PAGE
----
Thanks for saying that, Acill.
For me, Facebook has been something I've constantly been torn over. I used to be a very active participant many years ago, especially when my kids were born and very little. Lots of pics.
But the way Facebook feeds and psychologically games content was literally making me ill. Oftentimes I'd find myself in heated discourse with high school folks I'd not seen in well over 20 years over topics that no one would ever back down from. Online, we all seem too eager to become fire breathing dragons over pancakes vs waffles. No one was ever going to back off from their personal biases or opinions; they'd simply reload for tomorrow and aim once more. I would dread opening the site, but also yearn for it the way one might want to catch a glimpse of horror at a car crash on the highway. I don't want to see, but I kinda can't help from looking.
So, years ago I decided to make a full break. I didn't put the account on hold or whatever they call it. I deleted all of my data (supposedly). I am being 100% honest that it was not an easy thing to do. I worried about some of my old connections that I'd never see or hear from again. It was a rolodex I was willingly throwing into to a campfire. I'd never see my old aunt's posting of a religious or political meme again - what would I do?
For the first 2 weeks, I went through what I believe were really and truly withdrawal symptoms. I couldn't just open it up anymore and flick to my notifications or feed filled with addicting bile dripping from the mouths of trolls. Trolls I once knew really well (or barely). The first week was the worst. By week three, I felt pangs of mild guilt and wondered if anyone noticed I was gone, but those egotistical thoughts slowly ebbed away. By week four, I really didn't miss it at all anymore. I was free. That's pretty scary, now that I type this out and read what I've written.
Anyway I'd created this site right before that epic divorce if I remember correctly.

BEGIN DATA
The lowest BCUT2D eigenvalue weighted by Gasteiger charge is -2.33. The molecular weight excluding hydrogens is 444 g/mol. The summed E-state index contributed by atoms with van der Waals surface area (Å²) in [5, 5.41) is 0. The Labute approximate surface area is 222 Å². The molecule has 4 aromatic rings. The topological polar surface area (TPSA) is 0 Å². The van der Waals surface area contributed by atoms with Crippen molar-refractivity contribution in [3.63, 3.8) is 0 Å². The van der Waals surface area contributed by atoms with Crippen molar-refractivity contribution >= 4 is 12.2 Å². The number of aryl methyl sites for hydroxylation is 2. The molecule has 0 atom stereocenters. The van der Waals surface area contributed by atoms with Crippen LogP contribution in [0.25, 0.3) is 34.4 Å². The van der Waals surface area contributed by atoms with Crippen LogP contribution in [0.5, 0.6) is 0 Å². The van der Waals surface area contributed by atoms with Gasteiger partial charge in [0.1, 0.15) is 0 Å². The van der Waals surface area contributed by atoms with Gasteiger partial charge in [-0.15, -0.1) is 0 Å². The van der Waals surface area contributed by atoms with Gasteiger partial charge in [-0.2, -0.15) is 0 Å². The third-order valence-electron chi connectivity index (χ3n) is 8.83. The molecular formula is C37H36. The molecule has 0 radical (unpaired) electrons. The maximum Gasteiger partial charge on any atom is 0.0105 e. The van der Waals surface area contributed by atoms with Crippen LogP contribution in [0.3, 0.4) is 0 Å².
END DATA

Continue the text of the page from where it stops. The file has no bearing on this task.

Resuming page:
By year two after the break, a friend told me about Facebook Groups and how instrumental they were for keeping tabs on the various retro scenes, as well as some local finds not to be found on Craigslist. I shook an invisible fist to the heavens and silently screamed. To my shame, I created an "anonymous" account that wasn't connected to any family or past friends, nor was it in my real name. I joined Facebook with a new account so I could check out the Groups for Amiga, C64, Seattle's retro community, and made a page for this place.
Over time, folks from all over the world in the retro scene would try to connect with me there (or at least the moniker I use there). Most of the time I ignore those requests (it's hard to connect user handles to actual names and faces). But sometimes I would accept a request. I leave scores untouched, which creates a mild sense of guilt - which is exactly what FB wants me to feel.
But with no family or historical personal connections, there's no real "news feed" anymore - just group posts, which are moderated. News feeds aren't, except by the Heavenly Algorithm. Even still, over this past year I've found myself using it less and less. There are so many other ways to get the information we need to stay connected and informed: Twitter (if you keep it laser focused on the hobby, it can be very rewarding), YouTube, Twitch, forums with some basic adult decorum, Reddit, etc.
If the news is big enough, it will probably get to you at some stage. I've been very tempted to lob off the AmigaLove account on Facebook, too, just to make it one less place to potentially run into a pool of brain eating acid.
What made me create this place in the first place was my perception at the time of other forums being difficult to parse the most basic of questions and information. That, and the attitude I found in some places really was very unwelcoming. I wanted to create a place where some of a platform's most basic concepts could be found, explained or shown step-by-step, and not be written with assumptions in knowledge or delivered with condescension. I feel like we do a pretty damned good job here sharing our learnings and experiences with our brothers and sisters. And for that, I will always be grateful.
I think because we're small (just a hair short of 1,000 member accounts, with far fewer truly active) it helps a lot. It allows us to get to know each other to a degree I'll never attain on Facebook.